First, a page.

I saved a lot of money with my DIY wedding invitations, and I will show you how you can too.
Invitations are an important part of the wedding planning process. They are a good way to introduce your guests to the tone and vibe of your big day.
How Much I Spent
I will save you the scrolling, the searching, and the skimming. You are here for a reason, and that is to find out how I saved money on my wedding invitations by DIYing them.
So let me cut to the chase: for the invitations themselves I spent:
- $12.95 on an Etsy template to print at home
- $3.99 x 2 for a package of 72 pages of card stock
- $3.99 on Ribbon
- Around $7 for 50 envelopes
Why I DIYed
Despite hours spent on Pinterest pouring over the most incredible design suites, it was not in the cards for us to spend hundreds of dollars on our invitations. As our wedding planning evolved, I found myself adopting the mantra that I couldn’t justify investing money in disposable things.
While we like to think of our invitations as heirlooms, most of our guests won’t feel the same way. Best case scenario, they’ll be tucked away in a drawer and thrown away in a few years… most realistic scenario, they will be responded to and then “archived”… in the garbage.
So, I gave myself the DIY challenge of making my invitations as inexpensive as possible, while also attempting to not forsake the elegance and vintage charm vibe I envisioned for the wedding.
Figuring Out the DIY Wedding Invitation Design
After a lot of research, I knew I wanted to find a typography-focused design template that I could print at home.
Choosing a black-colored text design makes it easier to print at home, because you really only need black ink. It can easily become expensive, complicated, and usually disappointing if you try to print a multi-colored design on your home printer.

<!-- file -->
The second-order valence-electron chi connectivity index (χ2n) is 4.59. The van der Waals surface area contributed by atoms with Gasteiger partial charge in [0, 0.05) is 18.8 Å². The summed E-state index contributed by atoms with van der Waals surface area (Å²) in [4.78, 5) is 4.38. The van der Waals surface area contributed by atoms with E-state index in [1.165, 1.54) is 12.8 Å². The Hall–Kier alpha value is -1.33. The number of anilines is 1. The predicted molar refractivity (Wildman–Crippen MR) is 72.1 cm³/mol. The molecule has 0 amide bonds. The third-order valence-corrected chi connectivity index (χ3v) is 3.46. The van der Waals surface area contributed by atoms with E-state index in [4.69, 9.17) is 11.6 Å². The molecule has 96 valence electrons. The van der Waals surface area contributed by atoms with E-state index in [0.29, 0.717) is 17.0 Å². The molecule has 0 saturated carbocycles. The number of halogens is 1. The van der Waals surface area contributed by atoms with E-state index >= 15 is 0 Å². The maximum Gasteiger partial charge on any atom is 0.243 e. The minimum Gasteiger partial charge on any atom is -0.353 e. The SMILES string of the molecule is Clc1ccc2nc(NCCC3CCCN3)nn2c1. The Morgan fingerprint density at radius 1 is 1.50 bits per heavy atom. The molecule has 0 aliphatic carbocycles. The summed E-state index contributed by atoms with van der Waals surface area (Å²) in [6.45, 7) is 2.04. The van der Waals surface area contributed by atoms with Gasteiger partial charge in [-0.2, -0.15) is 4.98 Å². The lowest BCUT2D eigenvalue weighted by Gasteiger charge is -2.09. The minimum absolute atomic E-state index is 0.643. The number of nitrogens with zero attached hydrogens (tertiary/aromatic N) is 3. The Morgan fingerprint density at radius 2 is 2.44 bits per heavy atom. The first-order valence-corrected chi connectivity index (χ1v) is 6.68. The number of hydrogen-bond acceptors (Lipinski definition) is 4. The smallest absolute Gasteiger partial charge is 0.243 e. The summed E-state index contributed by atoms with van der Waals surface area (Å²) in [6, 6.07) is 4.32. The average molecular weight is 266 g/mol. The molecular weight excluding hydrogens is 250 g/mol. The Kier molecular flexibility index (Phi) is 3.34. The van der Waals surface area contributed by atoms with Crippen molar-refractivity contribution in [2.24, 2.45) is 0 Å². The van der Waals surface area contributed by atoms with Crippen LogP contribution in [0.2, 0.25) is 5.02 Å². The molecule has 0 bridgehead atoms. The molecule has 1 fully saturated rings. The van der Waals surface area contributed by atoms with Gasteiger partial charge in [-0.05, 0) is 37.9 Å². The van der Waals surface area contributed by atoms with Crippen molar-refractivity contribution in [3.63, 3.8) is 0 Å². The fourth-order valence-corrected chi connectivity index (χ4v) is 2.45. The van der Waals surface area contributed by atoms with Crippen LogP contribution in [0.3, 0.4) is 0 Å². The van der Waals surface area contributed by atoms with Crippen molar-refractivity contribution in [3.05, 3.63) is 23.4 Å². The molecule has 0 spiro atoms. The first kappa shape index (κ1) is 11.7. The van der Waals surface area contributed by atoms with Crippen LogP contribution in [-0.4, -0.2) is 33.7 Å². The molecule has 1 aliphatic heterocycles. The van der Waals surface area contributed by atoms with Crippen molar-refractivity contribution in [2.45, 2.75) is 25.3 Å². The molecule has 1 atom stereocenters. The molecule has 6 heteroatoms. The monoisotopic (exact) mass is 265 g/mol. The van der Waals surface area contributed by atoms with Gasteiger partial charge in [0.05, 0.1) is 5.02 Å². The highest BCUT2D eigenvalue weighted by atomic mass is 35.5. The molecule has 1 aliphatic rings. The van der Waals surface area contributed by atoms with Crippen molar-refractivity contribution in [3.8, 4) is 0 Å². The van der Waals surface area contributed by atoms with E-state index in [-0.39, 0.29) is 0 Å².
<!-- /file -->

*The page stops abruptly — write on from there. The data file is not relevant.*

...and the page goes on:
Affordable DIY Templates on Etsy
With the invitations being simple, I knew the paper needed to be decorative.
For the paper, I got lucky and found gorgeous cardstock at Tuesday Morning. Their craft aisle is one of the best out there. When I found this pack, I had an aha moment. Not all of the invitations needed to look the same. The different looks actually added to the charm of my invitation suite.
I matched the backs of the invitations to the backs of the invitation response cards.
We asked for people to RSVP online through our wedding website on the Knot, which saved money on the invitation suite and on postage since we didn’t have to include response cards or envelopes.
Delicate ribbon with leaves to keep the invitation and the instructions card together. The ribbon also introduced one of our wedding elements – nature – to our guests.
Where to Look for Cheap Cardstock or Scrapbook Paper
- Craft Stores
- Tuesday Morning
- Sometimes Home Goods or TJ Maxx will have craft items in their home office section.
Tips for DIYing Cheap Wedding Invitations
- If you buy an invitation template online to print-at-home, make sure you look at the printing dimensions so you can buy the correct sized cardstock.
- Some designs might print two designs on an 8.5 inch by 11 inch paper instead of printing a singular 4 inch by 6 inch or a 5 inch by 7 inch design.
- Stick to a dark-colored, typography based design if you are going to print-at-home. (Use search terms like “calligraphy” and “minimalist.”)
- Not all of your invitations need to look the same.
- Add in a decorative element like ribbon or twine.
- Encourage people to RSVP online.
Invitations can really set the tone of your wedding and play into guest expectations. I think invitations are a good opportunity to introduce your theme, and set the tone of the level of formality you plan to have at your event.
Did you DIY your wedding invitations?
Let me know in the comments what you have done or how you have saved money on your wedding invitation suite.